HCare includes HCare Infinite fleet availability services; HCare Smart by-the-hour services (ranging from full nose-to-tail coverage to component-, exchange- and repair-by-the-hour); and HCare Easy catalog services such as Easy Repair service commitments and Easy Exchange component pools to ensure availability. Some of these services include penalties that Airbus pays for not meeting commitments to customers. “In the past we had lots of complaints about parts availability,” Baker admitted. “Not anymore.”
Customers with existing aircraft can now buy into HCare Smart at reduced rates for the H135 and H145 and with no buy-in for the H125 and H130. The annual flight-hour requirement was lowered to 100 hours from 150 hours, which makes the program more attractive to corporate operators that don’t fly as often as commercial operations.
Collecting data in the future will become easier for Airbus, with a health and usage monitoring system (HUMS) in the works and scheduled for certification in 2017 on the H145.
Airbus in 2016 split up MRO responsibilities between its operations in Canada (Fort Erie, Ontario) and the U.S. The Grand Prairie facility services gearboxes and larger helicopters, including the H135, H145 and AS365 models, while Canada specializes in the AS350, H120 and H130.
For Airbus-authorized service centers, the company is working with seven to 10 premium facilities that can offer a white-glove service to customers. The premium service centers chosen are already training for the new offering. “We want to make sure they represent the Airbus brand,” Baker said.
Last year, Airbus launched a service center board that evaluates and monitors new service centers, instead of just leaving it to the service center manager. The board includes Baker and executives from sales, training, finance and quality. It not only approves new service center applicants based on a specific set of criteria, but also examines centers that aren’t performing up the expected quality levels.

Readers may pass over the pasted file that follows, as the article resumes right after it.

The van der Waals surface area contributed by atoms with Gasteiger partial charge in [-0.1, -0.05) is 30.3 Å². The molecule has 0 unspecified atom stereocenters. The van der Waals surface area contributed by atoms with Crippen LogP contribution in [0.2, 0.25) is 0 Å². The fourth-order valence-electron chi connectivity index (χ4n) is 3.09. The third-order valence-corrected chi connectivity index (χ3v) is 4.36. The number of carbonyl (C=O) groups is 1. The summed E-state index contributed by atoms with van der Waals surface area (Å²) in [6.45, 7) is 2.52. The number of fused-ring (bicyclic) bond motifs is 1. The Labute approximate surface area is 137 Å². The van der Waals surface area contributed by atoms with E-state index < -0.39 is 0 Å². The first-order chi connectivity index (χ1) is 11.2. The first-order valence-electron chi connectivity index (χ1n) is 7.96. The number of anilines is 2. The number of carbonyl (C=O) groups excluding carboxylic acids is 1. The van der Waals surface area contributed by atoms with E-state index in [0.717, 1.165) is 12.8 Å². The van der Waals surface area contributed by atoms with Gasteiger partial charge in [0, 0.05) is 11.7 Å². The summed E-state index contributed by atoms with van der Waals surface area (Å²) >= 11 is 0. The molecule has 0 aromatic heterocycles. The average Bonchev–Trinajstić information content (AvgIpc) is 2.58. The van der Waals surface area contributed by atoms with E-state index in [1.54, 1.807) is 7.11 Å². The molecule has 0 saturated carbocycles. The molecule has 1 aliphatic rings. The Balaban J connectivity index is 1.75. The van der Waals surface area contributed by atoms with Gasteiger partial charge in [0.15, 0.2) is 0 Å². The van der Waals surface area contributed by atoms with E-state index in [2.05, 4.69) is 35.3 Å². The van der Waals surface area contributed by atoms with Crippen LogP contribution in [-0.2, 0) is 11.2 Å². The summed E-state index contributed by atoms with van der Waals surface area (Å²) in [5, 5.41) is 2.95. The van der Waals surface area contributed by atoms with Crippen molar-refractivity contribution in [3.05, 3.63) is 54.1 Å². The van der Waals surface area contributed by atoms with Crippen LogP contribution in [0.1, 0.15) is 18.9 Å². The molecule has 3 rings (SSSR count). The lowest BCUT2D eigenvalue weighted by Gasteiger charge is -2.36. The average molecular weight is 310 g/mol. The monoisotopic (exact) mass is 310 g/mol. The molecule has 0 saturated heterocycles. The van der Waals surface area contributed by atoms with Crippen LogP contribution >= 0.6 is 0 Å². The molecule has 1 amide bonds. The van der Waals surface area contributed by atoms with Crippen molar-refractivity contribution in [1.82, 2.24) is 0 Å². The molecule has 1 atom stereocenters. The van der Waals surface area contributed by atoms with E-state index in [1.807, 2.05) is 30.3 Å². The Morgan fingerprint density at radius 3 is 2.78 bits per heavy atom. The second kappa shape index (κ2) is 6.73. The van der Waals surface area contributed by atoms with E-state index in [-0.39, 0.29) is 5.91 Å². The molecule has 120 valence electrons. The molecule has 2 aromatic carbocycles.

Airbus customers can now monitor the response to their problems by tapping into the technical inquiry system that runs in the Airbus command center in Grand Prairie. Here, CSMs work from 7 a.m. to 7 p.m. (and on call the rest of the time) handling out-of-service reports, tracking orders and helping return AOG helicopters to the sky quickly. Another team in Canada also provides similar services. Technical experts are seated next to the command center and work with the CSMs to solve customer problems, although some of the tech reps are based in the field, as well. A big part of the command center operation is, again, using data to improve support. By analyzing fleet availability, explained director of technical support Larry Huntley, “we share that with the customer so we can improve. It’s not just fixing an AOG, but figuring out how it fits into the big picture.” In the past, although the team hustled to deliver a part to a customer, there was no deep analysis of why that part failed, nor an effort to eliminate that failure. But that has changed, and now such situations are analyzed and improved.
“We still have a long way to go,” Baker concluded. “Support never ends.”